Than Moody: Depression in Teens
to a recent report by the United States Surgeon General, approximately
3.5 million children and teenagers suffer from depression. Adolescents
who suffer from the disease may lose their capacity to feel
joy, overcome developmental hurdles, and cultivate the self-esteem
that will allow them to become happy, productive adults. At
worst, depression can result in severe isolation and a sense
of hopelessness that increases the risk of violence towards
others or towards themselves.
The Centers for Disease Control report that among high-school
age children in this country, there are an average of more than
1,000 suicide attempts a day. Despite the fact that depression
is a factor in most of these cases, 80 percent of depressed
teenagers get no treatment.
Clearly this is a public health problem of major proportions.
But how to distinguish between normal teenage angst and a treatable
In More Than Moody: Recognizing and Treating Adolescent Depression (G.P.
Putnam’s Sons; $25.95), Dr. Harold S. Koplewicz, one of
the nation’s premier child and adolescent psychiatrists,
explores and illuminates an under-recognized but growing problem
in America today: depression among teenagers. Through his first-hand
experience as a clinician and researcher, Koplewicz helps parents
distinguish between normal teenage angst and true depression,
a serious psychological illness with important long-term consequences.
Dr. Koplewicz uses stories of real teenagers to show parents,
teachers, health care professionals—and young adults themselves—the
warning signs, risk factors, and key behaviors to look for.
Furthermore, he outlines the options for treatment, which have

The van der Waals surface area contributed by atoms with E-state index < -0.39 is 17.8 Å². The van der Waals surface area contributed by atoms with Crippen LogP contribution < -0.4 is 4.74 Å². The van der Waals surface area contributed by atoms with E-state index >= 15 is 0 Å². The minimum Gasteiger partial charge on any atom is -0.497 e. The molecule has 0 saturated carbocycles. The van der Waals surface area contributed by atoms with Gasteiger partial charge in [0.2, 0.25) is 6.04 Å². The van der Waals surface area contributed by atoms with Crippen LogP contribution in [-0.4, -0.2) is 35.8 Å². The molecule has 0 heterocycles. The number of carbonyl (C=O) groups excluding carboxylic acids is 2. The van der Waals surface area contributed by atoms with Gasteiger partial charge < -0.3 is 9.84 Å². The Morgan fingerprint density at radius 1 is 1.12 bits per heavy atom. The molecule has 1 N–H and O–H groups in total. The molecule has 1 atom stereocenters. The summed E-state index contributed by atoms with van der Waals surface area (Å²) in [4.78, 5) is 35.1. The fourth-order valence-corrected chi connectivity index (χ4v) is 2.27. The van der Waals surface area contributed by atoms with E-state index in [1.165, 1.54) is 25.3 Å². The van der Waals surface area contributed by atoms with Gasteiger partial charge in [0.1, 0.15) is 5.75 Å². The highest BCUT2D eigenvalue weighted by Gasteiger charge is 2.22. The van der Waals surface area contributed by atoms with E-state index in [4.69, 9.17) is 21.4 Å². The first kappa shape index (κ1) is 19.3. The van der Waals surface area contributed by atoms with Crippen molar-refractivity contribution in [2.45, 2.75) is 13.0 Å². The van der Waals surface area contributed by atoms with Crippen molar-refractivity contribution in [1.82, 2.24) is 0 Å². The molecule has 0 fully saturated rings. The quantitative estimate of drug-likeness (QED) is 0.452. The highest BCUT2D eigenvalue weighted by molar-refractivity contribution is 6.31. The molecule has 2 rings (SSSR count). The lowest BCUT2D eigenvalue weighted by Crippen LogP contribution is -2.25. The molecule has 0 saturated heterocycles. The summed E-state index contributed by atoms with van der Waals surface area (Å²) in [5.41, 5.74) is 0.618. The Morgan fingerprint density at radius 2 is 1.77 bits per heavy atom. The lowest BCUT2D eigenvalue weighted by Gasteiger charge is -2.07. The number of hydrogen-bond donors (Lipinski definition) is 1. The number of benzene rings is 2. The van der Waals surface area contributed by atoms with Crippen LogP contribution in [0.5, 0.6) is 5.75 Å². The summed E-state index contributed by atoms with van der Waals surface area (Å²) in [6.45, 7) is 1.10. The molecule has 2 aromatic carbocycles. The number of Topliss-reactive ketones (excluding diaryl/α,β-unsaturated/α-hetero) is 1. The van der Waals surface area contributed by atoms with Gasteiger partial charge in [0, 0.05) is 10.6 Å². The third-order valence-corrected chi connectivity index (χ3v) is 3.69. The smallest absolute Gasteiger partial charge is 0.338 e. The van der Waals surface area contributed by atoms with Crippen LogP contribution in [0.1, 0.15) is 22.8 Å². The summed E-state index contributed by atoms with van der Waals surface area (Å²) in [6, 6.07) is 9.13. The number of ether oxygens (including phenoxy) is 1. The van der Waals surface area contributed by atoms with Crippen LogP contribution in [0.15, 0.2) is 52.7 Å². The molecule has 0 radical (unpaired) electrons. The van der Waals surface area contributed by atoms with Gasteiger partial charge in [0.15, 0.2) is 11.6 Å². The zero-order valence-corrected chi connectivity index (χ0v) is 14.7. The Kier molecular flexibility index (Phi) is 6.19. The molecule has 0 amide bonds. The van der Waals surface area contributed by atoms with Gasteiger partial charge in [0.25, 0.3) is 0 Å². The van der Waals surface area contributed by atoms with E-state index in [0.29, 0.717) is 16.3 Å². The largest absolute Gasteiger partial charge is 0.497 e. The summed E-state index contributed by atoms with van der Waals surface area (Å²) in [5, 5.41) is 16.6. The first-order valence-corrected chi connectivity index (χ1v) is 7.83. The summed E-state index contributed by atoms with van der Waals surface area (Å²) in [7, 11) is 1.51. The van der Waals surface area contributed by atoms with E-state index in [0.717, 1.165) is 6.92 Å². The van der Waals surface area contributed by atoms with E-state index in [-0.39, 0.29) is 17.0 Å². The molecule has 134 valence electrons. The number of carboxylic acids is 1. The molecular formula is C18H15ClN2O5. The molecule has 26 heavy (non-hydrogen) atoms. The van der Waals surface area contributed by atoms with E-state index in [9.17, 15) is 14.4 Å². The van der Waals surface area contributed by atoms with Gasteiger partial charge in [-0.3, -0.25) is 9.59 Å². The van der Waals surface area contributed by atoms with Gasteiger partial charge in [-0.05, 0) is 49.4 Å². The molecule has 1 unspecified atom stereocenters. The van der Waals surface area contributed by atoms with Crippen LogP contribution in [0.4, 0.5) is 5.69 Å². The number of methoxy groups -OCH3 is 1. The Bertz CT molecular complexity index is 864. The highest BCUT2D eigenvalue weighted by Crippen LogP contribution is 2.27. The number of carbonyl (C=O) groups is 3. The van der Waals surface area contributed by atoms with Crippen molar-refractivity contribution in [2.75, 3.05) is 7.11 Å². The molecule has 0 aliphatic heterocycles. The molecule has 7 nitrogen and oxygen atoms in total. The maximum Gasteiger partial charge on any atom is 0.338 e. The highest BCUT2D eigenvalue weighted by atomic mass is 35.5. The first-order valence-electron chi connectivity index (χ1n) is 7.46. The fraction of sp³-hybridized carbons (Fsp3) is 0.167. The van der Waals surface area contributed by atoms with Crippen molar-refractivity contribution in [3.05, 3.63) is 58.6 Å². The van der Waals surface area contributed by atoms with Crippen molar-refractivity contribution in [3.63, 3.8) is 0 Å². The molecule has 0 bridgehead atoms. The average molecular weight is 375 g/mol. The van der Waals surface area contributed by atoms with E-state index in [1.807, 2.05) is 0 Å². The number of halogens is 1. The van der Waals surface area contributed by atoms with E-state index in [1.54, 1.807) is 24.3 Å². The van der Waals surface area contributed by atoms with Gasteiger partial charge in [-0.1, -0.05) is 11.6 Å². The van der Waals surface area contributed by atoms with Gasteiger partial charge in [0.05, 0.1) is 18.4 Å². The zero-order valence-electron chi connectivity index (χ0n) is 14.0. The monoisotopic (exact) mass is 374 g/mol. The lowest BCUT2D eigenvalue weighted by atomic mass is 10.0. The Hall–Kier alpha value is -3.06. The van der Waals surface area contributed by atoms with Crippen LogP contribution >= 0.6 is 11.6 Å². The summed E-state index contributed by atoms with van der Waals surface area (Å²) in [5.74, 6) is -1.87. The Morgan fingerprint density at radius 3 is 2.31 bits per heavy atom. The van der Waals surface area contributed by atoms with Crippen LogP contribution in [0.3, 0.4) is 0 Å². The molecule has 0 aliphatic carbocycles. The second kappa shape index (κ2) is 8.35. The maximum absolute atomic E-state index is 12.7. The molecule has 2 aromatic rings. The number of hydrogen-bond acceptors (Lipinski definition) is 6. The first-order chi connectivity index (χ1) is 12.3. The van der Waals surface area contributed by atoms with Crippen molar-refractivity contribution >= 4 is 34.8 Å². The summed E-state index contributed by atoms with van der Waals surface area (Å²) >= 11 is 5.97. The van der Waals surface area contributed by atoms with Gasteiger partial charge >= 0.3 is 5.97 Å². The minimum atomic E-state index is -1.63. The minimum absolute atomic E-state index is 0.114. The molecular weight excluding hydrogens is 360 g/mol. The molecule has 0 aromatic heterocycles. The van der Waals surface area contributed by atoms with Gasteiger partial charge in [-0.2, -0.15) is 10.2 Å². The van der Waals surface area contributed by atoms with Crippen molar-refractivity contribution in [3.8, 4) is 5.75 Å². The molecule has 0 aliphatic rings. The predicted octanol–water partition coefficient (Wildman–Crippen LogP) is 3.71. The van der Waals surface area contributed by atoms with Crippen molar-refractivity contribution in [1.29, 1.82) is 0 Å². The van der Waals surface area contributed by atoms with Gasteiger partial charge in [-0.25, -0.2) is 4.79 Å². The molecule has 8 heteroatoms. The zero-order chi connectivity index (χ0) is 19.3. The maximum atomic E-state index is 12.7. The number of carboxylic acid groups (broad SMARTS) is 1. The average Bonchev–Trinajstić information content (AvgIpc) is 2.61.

broadened dramatically in recent years, with the expanded use
of SSRI anti-depressants for young people as well as advances
in such non-pharmaceutical approaches as cognitive behavior
More than Moody concludes with a look at the myths, facts and
controversies surrounding the treatment of adolescent depression.
Dr. Koplewicz provides the information needed to make informed
decisions about treatment options, including the increased number
of prescriptions of SSRI anti-depressants for use in treating
young people, and presents cases in which various treatments
have worked especially effectively. He examines the misconceptions
that stigmatize teens that take psychiatric medications, and
explores the public’s almost universal belief that teenagers
should only turn to medication after psychotherapy fails,
explaining why it is based on outdated information. He looks
at the encouraging results of specific, symptom-oriented treatments,
including non-pharmaceutical approaches such as cognitive behavioral
therapy (CBT) and interpersonal therapy (IPT), and analyzes
the latest studies comparing the effectiveness of medicine versus
therapy. Above all he reflects on the role parents must play
as advocates for their children, and the partnership that must
exist between the parent, the teen, and the clinician.
Harold S. Koplewicz, M.D., is the founder and director of the
New York University Child Study Center, and the Arnold and Debbie
Simon Professor of Child and Adolescent Psychiatry, Vice-Chairman
of the Department of Psychiatry and Professor of Clinical Psychiatry
and Pediatrics at the New York University School of Medicine,
and Director of the Division of Child and Adolescent Psychiatry
at the Bellevue Hospital Center. A multiple award-winning psychiatrist,
he was named one of “America’s Best Mental Health
Experts” by Good Housekeeping magazine, one of America’s
top doctors by Castle Connolly, and one of the “Best Doctors
in New York” by New York magazine.
Widely known as an advocate for children with mental illnesses,
he is the Editor-in-Chief of the Journal of Child and Adolescent
Psychopharmacology. He is the author of It’s Nobody’s
Fault: New Hope and Help for Difficult Children and Their Parents.
Dr. Koplewicz lives in Manhattan with his wife and their three
More Than Moody: Recognizing and Treating Adolescent Depression
By Harold S. Koplewicz, M.D.
Update, Inc., P.O. Box 20005, New York, NY 10001.
Tel: (212) 481-5519. Fax: (212) 481-3919.Email: email@example.com.
All material is copyrighted and may not be printed without express
consent of the publisher. © 2002.